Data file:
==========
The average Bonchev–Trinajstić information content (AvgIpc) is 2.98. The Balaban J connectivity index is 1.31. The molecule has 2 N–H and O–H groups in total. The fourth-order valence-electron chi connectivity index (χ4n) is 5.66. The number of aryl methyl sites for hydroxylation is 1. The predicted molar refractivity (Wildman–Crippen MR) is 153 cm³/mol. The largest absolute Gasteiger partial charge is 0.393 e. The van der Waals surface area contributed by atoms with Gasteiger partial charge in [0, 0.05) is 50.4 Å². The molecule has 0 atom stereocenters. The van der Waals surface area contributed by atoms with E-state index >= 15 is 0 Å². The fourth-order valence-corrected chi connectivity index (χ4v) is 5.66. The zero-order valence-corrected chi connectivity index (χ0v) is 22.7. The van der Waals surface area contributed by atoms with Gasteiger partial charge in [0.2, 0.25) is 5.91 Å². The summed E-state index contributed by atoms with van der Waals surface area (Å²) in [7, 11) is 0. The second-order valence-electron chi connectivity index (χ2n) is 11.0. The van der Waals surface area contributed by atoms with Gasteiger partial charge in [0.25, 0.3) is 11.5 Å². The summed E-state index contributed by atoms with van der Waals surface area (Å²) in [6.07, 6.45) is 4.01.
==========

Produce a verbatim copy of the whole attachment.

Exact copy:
The average Bonchev–Trinajstić information content (AvgIpc) is 2.98. The Balaban J connectivity index is 1.31. The molecule has 2 N–H and O–H groups in total. The fourth-order valence-electron chi connectivity index (χ4n) is 5.66. The number of aryl methyl sites for hydroxylation is 1. The predicted molar refractivity (Wildman–Crippen MR) is 153 cm³/mol. The largest absolute Gasteiger partial charge is 0.393 e. The van der Waals surface area contributed by atoms with Gasteiger partial charge in [0, 0.05) is 50.4 Å². The molecule has 0 atom stereocenters. The van der Waals surface area contributed by atoms with E-state index >= 15 is 0 Å². The fourth-order valence-corrected chi connectivity index (χ4v) is 5.66. The zero-order valence-corrected chi connectivity index (χ0v) is 22.7. The van der Waals surface area contributed by atoms with Gasteiger partial charge in [0.2, 0.25) is 5.91 Å². The summed E-state index contributed by atoms with van der Waals surface area (Å²) in [7, 11) is 0. The second-order valence-electron chi connectivity index (χ2n) is 11.0. The van der Waals surface area contributed by atoms with Gasteiger partial charge in [0.25, 0.3) is 11.5 Å². The summed E-state index contributed by atoms with van der Waals surface area (Å²) in [6.07, 6.45) is 4.01.